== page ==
Having a good jump shot is essential for any basketball player who plays on the perimeter. Every small forward and shooting guard needs a good jump shot, and it doesn’t hurt if the other three players can shoot as well. It may not be required as much for a center to shoot outside the paint, but most coaches take kindly to a big man who can shoot.
Shooting is probably the hardest part of basketball. It requires good rhythm, technique, and hours of practice to be a good shooter. So let’s break down the proper way to shoot a jump shot. That way you’ll be able to go out there and practice and actually know what you’re doing. Good shooters are not just lucky, they shoot the ball a particular way.
How To Hold The Ball
When getting ready to shoot, the player puts her strong hand behind the ball and her guiding hand to the side. The strong hand does the work of propelling the ball forward while the guide hand merely keeps the ball on course. If a player feels her guide hand doing some of the work to push the ball into the air, then adjustments need to be made.
The guide hand should strictly be kept on the side of the ball. If it creeps behind the ball, the shooter is likely to be less accurate.
Once the shooter has a good hold on the ball, she needs to figure out where it is comfortable to start the shot. Usually a shooter likes to have the ball at chin level or just above the forehead. This depends on strength. If it’s possible to put the ball up above the forehead, this is preferable, as it’s harder to block a shot from above the head.
Now let’s talk about the elbow. The angle of the elbow is one of the most important aspects of shooting form. The elbow should be straight down. Coaches typically refer to this as keeping the elbow in. This is so important because it keeps the shooter’s shot straight.
Getting Arc On The Ball
Some players are able to shoot line drives and have them go in but this is not the best way to do it. It’s more effective to have a nice arc on the ball. This requires the shooter to push the ball up and not just forward towards the basket. Finding the most comfortable arc can be difficult. Somewhere in the middle of pushing the ball straight up and straight out is good but it can take some time to figure out what is most comfortable.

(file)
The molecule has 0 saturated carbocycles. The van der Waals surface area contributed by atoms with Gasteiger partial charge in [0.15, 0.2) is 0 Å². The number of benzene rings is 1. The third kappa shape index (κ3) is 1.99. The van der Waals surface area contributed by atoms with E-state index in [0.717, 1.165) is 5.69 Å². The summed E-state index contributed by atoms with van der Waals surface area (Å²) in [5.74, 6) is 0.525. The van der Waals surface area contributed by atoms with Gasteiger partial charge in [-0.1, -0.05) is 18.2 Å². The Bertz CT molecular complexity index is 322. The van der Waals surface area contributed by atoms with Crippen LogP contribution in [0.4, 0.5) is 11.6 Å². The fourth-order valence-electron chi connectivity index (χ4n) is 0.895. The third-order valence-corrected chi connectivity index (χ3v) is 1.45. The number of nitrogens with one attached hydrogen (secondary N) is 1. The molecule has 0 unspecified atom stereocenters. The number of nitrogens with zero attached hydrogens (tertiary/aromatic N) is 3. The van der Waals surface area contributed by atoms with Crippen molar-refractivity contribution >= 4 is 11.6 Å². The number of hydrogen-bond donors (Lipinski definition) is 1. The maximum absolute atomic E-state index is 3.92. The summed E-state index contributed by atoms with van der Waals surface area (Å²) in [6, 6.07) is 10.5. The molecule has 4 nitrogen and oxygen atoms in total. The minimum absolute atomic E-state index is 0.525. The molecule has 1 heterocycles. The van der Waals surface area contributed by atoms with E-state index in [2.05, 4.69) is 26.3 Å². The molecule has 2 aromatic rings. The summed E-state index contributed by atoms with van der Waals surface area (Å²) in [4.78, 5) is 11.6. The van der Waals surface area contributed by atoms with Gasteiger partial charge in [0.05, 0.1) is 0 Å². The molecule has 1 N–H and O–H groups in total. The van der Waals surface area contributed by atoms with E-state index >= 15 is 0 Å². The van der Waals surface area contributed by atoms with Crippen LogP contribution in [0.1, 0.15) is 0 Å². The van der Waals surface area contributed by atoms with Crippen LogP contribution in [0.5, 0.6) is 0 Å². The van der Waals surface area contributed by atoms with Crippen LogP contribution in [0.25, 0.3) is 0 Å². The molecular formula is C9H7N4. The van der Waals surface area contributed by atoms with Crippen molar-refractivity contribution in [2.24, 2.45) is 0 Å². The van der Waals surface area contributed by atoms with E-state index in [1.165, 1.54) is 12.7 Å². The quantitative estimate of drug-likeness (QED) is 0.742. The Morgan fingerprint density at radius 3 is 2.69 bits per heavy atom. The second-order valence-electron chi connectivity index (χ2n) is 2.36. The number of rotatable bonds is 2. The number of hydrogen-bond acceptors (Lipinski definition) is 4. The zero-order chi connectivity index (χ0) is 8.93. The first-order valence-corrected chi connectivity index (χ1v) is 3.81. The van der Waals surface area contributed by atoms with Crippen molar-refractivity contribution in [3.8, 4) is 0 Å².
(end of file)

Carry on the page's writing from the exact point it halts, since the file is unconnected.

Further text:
When and how to release the ball is not an easy thing to figure out. Rhythm plays a big role in releasing the ball. The ideal time to release the ball is at the top of the jump. This can take practice to get down.
Releasing the ball should be a smooth motion, ending with a flick of the wrist. The wrist motion at the end is called the follow-through. Many players like to hold the follow-through for a second to make sure that their form is correct. Of course some like to show off and hold it for longer but this is not necessary.
Use Your Legs
The form of shooting a jump shot is all in the arms, hands, and wrist. But the power comes from the legs. A good shooter bends her knees in order to get enough oomph on the ball. Some players forget to bend their knees and are not able to put enough strength into their shots and end up with less arc than needed to be accurate. The more a player bends her knees, the more she can arc the ball, and the more accurate the shot can be.
Put it all together during hours of practice and you can be a know-down shooter!